by "show of hands" has harmed us severely. The sincere
believer in Christ has to get his/her point across, and
will always have a hand up.
I believe that God (of my own understanding) will
understand if we "Go easy on the God Stuff". I believe He
gave us this technique in the first place, through Bill W.
and Dr. Silkworth.
Welcome to the East Coast. Just don't stop coming
to meetings. I believe that we can return A.A. to a
fellowship of women and men. Be patient, but be persistent.
My area delegate tells me to keep sounding the alarm, and maybe others will hear and we can turn this ship around.
It became a religion in 1976 as the outside sponsorship pamphlet was promoted and administer by the outside system !
it seems to me that meetings which appear to have a religious basis have given up the 'spiritualism' that bill w. and others talked and wrote about. they're mostly about people pushing doctrine. well we have a doctrine. it's called the 12 steps. and we have the traditions. there's no more room in the boat I'm afraid.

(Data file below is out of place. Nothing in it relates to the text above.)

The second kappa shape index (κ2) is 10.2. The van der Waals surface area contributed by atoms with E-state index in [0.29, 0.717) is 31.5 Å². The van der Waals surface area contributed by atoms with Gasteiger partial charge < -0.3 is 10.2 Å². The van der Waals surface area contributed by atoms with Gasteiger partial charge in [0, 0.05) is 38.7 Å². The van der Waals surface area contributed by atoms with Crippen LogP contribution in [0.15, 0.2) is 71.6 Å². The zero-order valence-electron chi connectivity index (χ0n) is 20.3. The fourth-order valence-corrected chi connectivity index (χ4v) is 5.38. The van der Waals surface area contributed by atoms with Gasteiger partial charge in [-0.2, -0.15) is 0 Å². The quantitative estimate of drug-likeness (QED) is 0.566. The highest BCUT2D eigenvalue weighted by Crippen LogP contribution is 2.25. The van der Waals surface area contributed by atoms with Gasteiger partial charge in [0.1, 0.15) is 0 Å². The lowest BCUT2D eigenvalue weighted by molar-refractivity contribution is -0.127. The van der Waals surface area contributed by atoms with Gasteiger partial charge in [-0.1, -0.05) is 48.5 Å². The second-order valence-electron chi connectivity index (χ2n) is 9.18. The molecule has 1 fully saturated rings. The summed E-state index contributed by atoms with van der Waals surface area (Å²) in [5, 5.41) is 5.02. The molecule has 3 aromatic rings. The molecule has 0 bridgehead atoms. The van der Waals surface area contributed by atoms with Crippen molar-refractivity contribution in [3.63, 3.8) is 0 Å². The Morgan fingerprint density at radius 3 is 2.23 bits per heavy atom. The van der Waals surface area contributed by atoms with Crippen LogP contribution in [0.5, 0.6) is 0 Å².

I try to read and understand what is written here. I suspect that this message has great meaning. I just don't
understand what it is. Alcoholics Anonymous is one of the
most religious groups that I know. But it was never intended that we form a new religion. Bill wrote that nothing could be as bad for AA's future. Religion requires
belief in something. AA does not. At least that is what
I read at a step meeting last evening.
If we follow the traditions, there will always be
plenty of room in the boat for any problem drinker
with a desire to get well.
Religious and spiritual share the same meaning. My
friends in AA are the most religious and spiritual
people that I know. ANONYMOUS
I sobered up in 1992. most meetings i've attended start the meeting with the serenity prayer,read how it works, and close with the Lords prayer.